It’s hard not to be list-obsessed, especially during the fast approaching holiday season. I know it is definitely influencing my thoughts as my most recent emails are all about list-making.
I wish I could chalk it up to the holiday season, but I’ve always been a huge list-maker. I remember as a teenager having post-it notes all over the place as reminders and the quantity of said post-its has only increased as an adult.
- Shopping lists
- Weekly, daily, monthly“to do” lists
- Priority lists
- Long-term goals
- Short-term goals
Yes… For me, as you can see- it is all about the list.
As a visual person, list making is not just a tool to keep track of all I have to do, it’s also a creative process. The actual act of making a list gets the thoughts and ideas out of my head and onto paper.
This process clears my head, makes the items more real, and insures that the creative ideas and thoughts won’t be forgotten. List making also helps me to plan ahead, and make adjustments if necessary.
Also, let’s not forget the total satisfaction derived from crossing things off and knowing they are accomplished! I hope I’m not the only one out there that writes something down that I did that wasn’t on the list originally JUST for the sheer joy of crossing it off!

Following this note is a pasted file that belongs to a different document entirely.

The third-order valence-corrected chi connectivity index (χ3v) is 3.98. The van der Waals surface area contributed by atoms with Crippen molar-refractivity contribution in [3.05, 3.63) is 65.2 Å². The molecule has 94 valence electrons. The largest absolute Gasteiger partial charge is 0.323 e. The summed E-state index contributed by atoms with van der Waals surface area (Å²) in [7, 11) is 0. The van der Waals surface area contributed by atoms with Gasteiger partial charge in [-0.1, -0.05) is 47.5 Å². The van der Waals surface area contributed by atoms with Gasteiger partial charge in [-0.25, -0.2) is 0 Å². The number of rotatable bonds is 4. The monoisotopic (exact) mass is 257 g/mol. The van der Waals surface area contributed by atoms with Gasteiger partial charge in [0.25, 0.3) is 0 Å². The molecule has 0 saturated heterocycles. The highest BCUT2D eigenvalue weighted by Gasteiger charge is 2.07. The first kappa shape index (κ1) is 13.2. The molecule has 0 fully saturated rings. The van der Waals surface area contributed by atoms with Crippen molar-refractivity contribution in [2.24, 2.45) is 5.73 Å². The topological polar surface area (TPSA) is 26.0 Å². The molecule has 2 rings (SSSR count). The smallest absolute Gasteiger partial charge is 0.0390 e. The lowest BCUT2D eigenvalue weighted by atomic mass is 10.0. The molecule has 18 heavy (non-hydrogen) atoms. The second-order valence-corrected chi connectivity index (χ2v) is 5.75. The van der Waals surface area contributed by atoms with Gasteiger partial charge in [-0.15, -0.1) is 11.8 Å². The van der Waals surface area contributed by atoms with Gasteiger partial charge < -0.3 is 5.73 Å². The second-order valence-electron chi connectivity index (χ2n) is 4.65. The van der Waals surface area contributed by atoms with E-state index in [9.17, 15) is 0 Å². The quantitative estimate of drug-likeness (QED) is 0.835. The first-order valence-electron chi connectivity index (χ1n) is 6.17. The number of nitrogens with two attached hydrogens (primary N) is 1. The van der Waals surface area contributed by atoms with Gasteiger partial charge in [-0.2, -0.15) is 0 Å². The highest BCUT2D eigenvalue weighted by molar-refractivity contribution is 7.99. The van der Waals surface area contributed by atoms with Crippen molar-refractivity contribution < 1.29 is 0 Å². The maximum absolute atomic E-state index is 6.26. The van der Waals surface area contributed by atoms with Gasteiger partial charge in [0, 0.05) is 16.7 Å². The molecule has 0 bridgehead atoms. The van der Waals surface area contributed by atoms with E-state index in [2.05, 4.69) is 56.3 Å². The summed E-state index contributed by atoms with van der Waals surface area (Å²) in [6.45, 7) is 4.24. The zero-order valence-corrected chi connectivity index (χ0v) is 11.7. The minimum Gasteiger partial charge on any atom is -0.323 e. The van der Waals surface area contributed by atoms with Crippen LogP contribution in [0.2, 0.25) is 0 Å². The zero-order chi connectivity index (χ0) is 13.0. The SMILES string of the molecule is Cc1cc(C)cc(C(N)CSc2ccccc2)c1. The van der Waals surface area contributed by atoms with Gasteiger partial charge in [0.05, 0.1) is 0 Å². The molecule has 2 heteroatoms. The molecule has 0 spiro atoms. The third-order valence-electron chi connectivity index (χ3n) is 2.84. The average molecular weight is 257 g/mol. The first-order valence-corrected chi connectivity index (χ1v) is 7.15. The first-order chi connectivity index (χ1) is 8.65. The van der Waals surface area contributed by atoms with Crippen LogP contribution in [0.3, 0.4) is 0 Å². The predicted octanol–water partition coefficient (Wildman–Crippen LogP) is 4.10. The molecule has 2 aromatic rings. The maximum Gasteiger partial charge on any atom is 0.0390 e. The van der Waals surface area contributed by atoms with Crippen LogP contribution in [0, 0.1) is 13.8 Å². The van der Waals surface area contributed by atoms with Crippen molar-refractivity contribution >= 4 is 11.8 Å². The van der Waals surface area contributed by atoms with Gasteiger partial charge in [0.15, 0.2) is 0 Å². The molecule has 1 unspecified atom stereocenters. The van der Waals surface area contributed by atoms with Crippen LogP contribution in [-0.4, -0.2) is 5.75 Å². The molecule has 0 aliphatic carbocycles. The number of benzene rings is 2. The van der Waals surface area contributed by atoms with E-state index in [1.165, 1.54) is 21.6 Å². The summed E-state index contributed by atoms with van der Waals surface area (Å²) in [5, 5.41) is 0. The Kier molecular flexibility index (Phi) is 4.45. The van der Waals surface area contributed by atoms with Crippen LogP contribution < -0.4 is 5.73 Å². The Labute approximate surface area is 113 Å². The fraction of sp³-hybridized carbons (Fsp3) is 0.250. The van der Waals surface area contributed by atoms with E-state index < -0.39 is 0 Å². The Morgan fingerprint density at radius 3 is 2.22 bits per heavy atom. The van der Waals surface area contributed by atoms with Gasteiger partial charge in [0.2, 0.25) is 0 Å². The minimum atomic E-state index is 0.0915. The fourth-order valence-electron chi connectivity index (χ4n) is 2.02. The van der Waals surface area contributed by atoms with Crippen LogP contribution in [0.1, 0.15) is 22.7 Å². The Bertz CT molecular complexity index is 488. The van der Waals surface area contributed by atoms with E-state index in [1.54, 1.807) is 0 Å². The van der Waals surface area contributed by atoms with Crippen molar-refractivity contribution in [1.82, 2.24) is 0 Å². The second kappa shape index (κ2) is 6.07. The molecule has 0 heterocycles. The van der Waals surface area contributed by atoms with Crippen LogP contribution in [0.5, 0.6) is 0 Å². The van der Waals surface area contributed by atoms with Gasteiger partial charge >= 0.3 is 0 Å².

Lists can be powerful and life-changing! I find this to be the case in college planning as well, especially when the lists are unique, customized and part of the student’s creative process.
It is SO rewarding to work with a high school sophomore or junior and watch their college experience come alive! This happens most frequently when we work together to take the ideas that are in their head and create their own customized college criteria – their list!
The actual act of putting their thoughts on paper helps them to take that which is unknown and possibly scary and overwhelming to that which is known, tangible, focused and exciting!
This recently happened with one of my sophomore students. Once we had created her customized college criteria, we started to put together her initial list of schools. She immediately got extremely excited at the future she was creating.
Then, all of a sudden, she got rather quiet. When I asked her what was going on, she said:
“I wish I worked harder my freshman year so that I could get into these schools”.
As I congratulated her for her awareness, I said to her:
“What would it feel like to be saying this to me as a senior, working on your applications?”
She immediately brightened up as I knew she understood the opportunity! She had several years in high school to make good on her commitment to work harder, stay focused and do what she needed to do to apply to her newly identified colleges of interest.
She also realized she could impact her extracurricular activities, and could even revise her list of colleges between now and her senior year. We happily spent the next half hour making lists of activities and interests that she was excited to explore next semester!
Ahhhh, another convert to the list-making club!!!